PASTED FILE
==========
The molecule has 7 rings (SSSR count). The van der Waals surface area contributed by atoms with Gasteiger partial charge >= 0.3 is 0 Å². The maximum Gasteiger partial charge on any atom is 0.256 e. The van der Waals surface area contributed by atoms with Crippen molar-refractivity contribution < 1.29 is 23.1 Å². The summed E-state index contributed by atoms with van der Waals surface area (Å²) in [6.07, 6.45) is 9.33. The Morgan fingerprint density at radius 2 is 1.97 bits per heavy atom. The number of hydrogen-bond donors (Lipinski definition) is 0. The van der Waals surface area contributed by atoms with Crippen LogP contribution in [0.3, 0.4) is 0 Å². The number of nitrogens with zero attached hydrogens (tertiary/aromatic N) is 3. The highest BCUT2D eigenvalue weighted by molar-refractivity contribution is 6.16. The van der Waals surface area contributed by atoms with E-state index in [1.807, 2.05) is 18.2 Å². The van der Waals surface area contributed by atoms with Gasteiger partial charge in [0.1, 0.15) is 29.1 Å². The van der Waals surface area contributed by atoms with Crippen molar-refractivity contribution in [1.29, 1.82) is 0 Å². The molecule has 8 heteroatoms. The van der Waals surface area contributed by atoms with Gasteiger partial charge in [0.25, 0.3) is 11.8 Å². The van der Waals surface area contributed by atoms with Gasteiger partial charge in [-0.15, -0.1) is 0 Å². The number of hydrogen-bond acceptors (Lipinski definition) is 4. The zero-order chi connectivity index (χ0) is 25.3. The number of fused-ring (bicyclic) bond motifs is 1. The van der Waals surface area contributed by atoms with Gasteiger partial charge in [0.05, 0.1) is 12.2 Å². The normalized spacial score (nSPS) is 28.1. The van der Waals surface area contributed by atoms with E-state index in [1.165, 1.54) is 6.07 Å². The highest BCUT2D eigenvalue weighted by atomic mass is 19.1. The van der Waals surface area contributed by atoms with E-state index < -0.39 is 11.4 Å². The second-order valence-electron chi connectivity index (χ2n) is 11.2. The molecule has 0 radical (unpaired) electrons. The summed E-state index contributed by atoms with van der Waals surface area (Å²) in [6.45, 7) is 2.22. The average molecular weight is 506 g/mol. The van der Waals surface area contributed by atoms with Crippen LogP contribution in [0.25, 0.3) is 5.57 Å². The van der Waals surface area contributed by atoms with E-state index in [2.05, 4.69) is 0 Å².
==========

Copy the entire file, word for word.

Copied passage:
The molecule has 7 rings (SSSR count). The van der Waals surface area contributed by atoms with Gasteiger partial charge >= 0.3 is 0 Å². The maximum Gasteiger partial charge on any atom is 0.256 e. The van der Waals surface area contributed by atoms with Crippen molar-refractivity contribution < 1.29 is 23.1 Å². The summed E-state index contributed by atoms with van der Waals surface area (Å²) in [6.07, 6.45) is 9.33. The Morgan fingerprint density at radius 2 is 1.97 bits per heavy atom. The number of hydrogen-bond donors (Lipinski definition) is 0. The van der Waals surface area contributed by atoms with Crippen LogP contribution in [0.3, 0.4) is 0 Å². The number of nitrogens with zero attached hydrogens (tertiary/aromatic N) is 3. The highest BCUT2D eigenvalue weighted by molar-refractivity contribution is 6.16. The van der Waals surface area contributed by atoms with E-state index in [1.807, 2.05) is 18.2 Å². The van der Waals surface area contributed by atoms with Gasteiger partial charge in [0.1, 0.15) is 29.1 Å². The van der Waals surface area contributed by atoms with Crippen molar-refractivity contribution in [1.29, 1.82) is 0 Å². The molecule has 8 heteroatoms. The van der Waals surface area contributed by atoms with Gasteiger partial charge in [0.25, 0.3) is 11.8 Å². The van der Waals surface area contributed by atoms with Gasteiger partial charge in [-0.15, -0.1) is 0 Å². The number of hydrogen-bond acceptors (Lipinski definition) is 4. The zero-order chi connectivity index (χ0) is 25.3. The number of fused-ring (bicyclic) bond motifs is 1. The van der Waals surface area contributed by atoms with Gasteiger partial charge in [0.05, 0.1) is 12.2 Å². The normalized spacial score (nSPS) is 28.1. The van der Waals surface area contributed by atoms with E-state index in [1.165, 1.54) is 6.07 Å². The highest BCUT2D eigenvalue weighted by atomic mass is 19.1. The van der Waals surface area contributed by atoms with E-state index < -0.39 is 11.4 Å². The second-order valence-electron chi connectivity index (χ2n) is 11.2. The molecule has 0 radical (unpaired) electrons. The summed E-state index contributed by atoms with van der Waals surface area (Å²) in [6.45, 7) is 2.22. The average molecular weight is 506 g/mol. The van der Waals surface area contributed by atoms with Crippen LogP contribution in [0.25, 0.3) is 5.57 Å². The van der Waals surface area contributed by atoms with E-state index in [2.05, 4.69) is 0 Å².